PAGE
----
Bonsoy settles for $25m

Bonsoy soy milk has agreed to compensate nearly 500 victims $25m, in the biggest payout for a food safety case in Australian legal history.

The case, which began in 2010, alleged that unsafe levels of iodine were added to the ingredients of the soy milk product via a seaweed product called Kombu, with nearly 500 people claiming they suffered dramatic and damaging health consequences as a result.

Jacob Varghese, class action Principal at Australia’s leading class action law firm Maurice Blackburn, said the thyroid and other health problems suffered by those that consumed Bonsoy were severe, and in some cases, life altering.

"We began this case in 2010, and it reinforces just how tough it is to pull these class actions together, to run them and fight them this hard for this long, and ultimately, how difficult it is to achieve a resolution for victims, hundreds of victims in this case," Varghese said.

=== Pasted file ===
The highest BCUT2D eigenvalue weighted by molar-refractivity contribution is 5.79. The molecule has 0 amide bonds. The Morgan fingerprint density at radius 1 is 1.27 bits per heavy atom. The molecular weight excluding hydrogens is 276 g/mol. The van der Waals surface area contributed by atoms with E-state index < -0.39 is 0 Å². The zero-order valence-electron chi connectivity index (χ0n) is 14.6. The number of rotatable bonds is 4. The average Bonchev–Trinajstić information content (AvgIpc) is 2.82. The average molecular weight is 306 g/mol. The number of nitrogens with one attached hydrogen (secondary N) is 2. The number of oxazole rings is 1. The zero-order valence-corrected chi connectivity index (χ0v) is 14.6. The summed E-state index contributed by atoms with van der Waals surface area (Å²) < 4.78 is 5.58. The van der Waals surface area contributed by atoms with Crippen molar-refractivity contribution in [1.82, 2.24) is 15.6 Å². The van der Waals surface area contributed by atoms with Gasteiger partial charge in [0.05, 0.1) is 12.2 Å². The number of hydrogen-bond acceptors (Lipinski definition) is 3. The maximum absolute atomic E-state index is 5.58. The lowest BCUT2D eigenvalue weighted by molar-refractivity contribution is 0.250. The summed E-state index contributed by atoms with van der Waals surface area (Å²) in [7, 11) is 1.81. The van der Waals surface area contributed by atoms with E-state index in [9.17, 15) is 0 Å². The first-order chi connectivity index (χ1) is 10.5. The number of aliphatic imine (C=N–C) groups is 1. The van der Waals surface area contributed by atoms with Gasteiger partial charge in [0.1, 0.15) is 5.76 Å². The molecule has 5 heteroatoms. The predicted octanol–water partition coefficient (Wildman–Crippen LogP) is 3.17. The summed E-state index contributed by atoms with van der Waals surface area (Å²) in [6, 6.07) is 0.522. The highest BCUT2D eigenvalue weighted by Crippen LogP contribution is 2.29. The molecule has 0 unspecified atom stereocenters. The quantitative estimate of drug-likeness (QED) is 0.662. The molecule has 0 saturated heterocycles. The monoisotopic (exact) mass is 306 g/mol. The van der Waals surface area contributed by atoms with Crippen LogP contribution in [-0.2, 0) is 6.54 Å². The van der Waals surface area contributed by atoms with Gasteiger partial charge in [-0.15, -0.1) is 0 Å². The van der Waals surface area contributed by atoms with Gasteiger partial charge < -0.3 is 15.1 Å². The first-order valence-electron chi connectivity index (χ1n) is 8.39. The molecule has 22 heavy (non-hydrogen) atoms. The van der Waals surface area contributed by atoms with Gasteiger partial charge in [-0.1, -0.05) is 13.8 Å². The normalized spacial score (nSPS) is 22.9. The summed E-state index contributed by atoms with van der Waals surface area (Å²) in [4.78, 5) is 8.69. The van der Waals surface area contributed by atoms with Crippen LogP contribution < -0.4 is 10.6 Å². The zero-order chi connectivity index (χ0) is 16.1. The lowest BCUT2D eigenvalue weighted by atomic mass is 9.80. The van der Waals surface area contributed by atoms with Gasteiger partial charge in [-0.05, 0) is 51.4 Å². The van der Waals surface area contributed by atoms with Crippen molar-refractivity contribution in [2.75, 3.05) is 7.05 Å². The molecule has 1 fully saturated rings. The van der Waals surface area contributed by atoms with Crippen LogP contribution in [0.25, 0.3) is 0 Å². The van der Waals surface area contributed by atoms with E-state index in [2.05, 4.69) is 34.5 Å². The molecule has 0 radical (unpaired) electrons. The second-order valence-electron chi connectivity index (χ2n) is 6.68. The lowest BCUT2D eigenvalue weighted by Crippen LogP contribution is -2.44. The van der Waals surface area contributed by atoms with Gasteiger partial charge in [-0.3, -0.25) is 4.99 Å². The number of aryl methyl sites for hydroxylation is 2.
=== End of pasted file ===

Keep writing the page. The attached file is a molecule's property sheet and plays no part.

"We believe this is the highest settlement of a food safety class action in Australia’s history, and it reinforces how important it is for people to have access to a mechanism that can help remedy a mass wrong, and in the process, place a check on corporate conduct.

"There are nearly 500 people we’re representing in this class action, and all of them have been badly affected in a variety of ways. For some like Erin Downie, our lead plaintiff, the effects still linger."

Downie became ill shortly after giving birth to her daughter Mirakye in 2008. She started drinking more Bonsoy in the belief its health benefits would help with breastfeeding. She was rushed to hospital by ambulance, suffered heart palpitations and unconsciousness.

She lost muscle function, became bedridden and her family suffered financial hardship due to her inability to work and her need for a carer.

"I lost the first years of being able to enjoy my only child’s life because of the illnesses I suffered. Instead of hundreds of precious family memories, my memories are of being severely sick," Downie said.

Under the settlement, the defendant companies will pay $25 million into a fund to be distributed to participants in the class action.

The settlement must be approved by the Supreme Court of Victoria. A hearing on approval of the settlement will occur on 29 January 2015. The defendants have not admitted liability.


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